Border Crossing Rookie

voiceofsandiego.org

Plug in “Tijuana” to Google Maps from anywhere in San Diego, and you’ll get the app’s handy warning: “This route crosses a country border.”

Thanks, Google.

Less than a year ago, my family moved from Louisville, Ky., where we’d been for 18 years, to Tijuana, Mexico, where my dad has a new job as a foreign service officer with the U.S. State Department. Previously a reporter and editor, he’d wanted to get out of print journalism’s death spiral while he still could.

Foreign service officers — otherwise known as diplomats — work in consulates across the globe, gathering economic and political information to send back to the States.

Pros: I get to tell people my dad’s a diplomat, and our house, which the State Department pays for, is much nicer than the home we could afford back east. (Three-and-a-half baths!)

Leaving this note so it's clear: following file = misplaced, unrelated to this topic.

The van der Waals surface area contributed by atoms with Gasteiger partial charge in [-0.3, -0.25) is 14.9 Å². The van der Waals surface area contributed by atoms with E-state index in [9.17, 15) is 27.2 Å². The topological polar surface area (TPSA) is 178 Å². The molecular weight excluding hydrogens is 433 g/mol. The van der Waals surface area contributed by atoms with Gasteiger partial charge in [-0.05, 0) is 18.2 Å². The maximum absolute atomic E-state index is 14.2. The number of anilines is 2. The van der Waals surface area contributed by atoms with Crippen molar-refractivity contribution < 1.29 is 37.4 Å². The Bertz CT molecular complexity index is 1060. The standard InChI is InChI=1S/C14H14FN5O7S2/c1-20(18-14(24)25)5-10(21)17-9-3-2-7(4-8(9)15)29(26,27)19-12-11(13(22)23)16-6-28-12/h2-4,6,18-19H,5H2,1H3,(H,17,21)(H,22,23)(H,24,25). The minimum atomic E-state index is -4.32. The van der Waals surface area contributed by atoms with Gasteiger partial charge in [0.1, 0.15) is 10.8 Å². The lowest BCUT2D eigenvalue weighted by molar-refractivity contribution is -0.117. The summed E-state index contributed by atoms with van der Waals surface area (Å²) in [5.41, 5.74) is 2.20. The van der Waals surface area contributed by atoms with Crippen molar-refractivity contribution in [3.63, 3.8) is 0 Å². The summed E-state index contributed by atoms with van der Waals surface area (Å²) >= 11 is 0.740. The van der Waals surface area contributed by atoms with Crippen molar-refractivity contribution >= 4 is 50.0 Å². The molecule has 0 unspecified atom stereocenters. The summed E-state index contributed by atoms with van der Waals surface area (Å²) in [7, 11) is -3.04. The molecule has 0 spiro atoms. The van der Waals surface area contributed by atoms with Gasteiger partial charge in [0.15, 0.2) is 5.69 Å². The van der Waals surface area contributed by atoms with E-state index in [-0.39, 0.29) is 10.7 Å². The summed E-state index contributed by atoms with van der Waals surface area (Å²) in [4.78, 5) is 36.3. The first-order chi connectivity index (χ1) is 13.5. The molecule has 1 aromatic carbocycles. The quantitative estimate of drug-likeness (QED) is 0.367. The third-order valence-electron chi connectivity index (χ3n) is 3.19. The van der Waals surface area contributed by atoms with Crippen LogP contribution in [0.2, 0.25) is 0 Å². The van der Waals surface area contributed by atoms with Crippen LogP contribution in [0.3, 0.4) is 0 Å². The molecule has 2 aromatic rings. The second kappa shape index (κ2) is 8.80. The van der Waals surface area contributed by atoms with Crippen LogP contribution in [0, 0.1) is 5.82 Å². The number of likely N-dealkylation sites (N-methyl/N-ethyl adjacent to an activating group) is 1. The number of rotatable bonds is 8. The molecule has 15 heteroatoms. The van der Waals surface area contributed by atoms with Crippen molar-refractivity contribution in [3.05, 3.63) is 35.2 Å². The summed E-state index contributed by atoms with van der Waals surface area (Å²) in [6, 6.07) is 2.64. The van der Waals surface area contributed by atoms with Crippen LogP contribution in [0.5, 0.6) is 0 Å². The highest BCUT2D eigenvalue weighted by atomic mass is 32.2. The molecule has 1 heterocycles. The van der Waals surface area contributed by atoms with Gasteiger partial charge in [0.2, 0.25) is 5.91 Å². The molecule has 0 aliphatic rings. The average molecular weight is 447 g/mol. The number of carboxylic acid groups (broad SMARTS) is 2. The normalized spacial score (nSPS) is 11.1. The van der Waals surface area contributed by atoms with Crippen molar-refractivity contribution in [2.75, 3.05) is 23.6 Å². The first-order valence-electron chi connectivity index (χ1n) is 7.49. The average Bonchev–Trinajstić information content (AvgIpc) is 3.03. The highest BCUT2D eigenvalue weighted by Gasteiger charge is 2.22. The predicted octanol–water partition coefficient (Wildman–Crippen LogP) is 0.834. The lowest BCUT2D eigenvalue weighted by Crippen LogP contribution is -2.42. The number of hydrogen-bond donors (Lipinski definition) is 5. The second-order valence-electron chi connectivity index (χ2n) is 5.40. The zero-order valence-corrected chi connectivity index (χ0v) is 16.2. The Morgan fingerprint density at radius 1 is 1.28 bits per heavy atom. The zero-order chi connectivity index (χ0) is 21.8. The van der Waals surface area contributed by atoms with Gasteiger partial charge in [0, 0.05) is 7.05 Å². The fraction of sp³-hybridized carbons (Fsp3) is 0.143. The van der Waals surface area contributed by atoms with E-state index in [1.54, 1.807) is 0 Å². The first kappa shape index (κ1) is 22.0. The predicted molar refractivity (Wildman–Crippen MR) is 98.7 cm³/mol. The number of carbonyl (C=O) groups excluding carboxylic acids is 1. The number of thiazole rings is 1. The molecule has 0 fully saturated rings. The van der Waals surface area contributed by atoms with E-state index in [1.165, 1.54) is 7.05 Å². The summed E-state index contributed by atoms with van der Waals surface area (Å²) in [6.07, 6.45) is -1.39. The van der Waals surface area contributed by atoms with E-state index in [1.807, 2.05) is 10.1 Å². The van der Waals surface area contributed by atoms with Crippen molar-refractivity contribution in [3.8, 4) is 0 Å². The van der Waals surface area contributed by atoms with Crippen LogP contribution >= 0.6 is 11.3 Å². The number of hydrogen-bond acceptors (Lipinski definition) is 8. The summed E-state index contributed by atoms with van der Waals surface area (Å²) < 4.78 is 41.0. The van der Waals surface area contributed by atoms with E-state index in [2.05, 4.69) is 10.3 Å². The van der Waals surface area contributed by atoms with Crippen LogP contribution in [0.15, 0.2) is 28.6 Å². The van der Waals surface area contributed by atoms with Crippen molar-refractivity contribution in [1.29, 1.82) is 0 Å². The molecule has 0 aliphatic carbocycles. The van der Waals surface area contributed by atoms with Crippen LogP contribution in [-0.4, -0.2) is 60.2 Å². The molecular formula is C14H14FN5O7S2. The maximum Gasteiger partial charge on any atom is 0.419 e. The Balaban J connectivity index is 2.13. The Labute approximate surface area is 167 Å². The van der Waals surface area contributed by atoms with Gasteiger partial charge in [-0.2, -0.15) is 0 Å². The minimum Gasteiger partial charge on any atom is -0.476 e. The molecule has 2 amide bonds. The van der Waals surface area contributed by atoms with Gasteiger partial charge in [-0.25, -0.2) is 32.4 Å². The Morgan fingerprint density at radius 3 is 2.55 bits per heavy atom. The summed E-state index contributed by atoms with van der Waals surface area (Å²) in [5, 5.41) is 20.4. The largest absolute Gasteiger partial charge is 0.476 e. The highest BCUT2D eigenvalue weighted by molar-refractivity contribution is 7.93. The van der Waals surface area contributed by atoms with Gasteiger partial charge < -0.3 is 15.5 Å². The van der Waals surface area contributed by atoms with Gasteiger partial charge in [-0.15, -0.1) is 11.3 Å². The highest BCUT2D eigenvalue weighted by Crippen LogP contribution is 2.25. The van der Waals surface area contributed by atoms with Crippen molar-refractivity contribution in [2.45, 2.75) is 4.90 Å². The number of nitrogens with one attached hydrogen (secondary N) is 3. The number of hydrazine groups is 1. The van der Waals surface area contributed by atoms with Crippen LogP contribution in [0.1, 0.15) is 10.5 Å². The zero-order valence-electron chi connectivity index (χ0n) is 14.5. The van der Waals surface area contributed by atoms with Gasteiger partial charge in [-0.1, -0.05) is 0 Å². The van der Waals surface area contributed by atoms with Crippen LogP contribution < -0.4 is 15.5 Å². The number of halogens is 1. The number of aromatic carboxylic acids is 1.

Cons: My entire Spanish vocabulary consists of curse words, “I’m sorry” and “Where’s the bathroom?”

Most of the time, I still live back east as an undergraduate student at the University of North Carolina at Chapel Hill. But as an intern for Voice of San Diego this summer, I had my first up-close and personal experience with the commute across the border. My route, from Tijuana to Liberty Station in Point Loma, is about an hour each way, which means I listen to more NPR in a day than my former-journalist parents ever have.

There are plenty of people — tens of thousands — who cross the border every day. Just months ago, it would’ve taken me hours to cross at San Ysidro. But with the addition of new lanes, wait times range at the border from 15 to 30 minutes — a huge improvement.

Still, lines of cars up to half a mile long jam into the lanes each morning from 6 a.m. to about 10 a.m., and the daily wait does not make for a smooth, frustration-free commute.

That’s despite the fact that the vast majority of people crossing are so-called “trusted travelers” who have gone through the arduous process of joining U.S. Customs and Border Protection’s Global Entry programs. The programs theoretically make it easier to cross for those who do so regularly.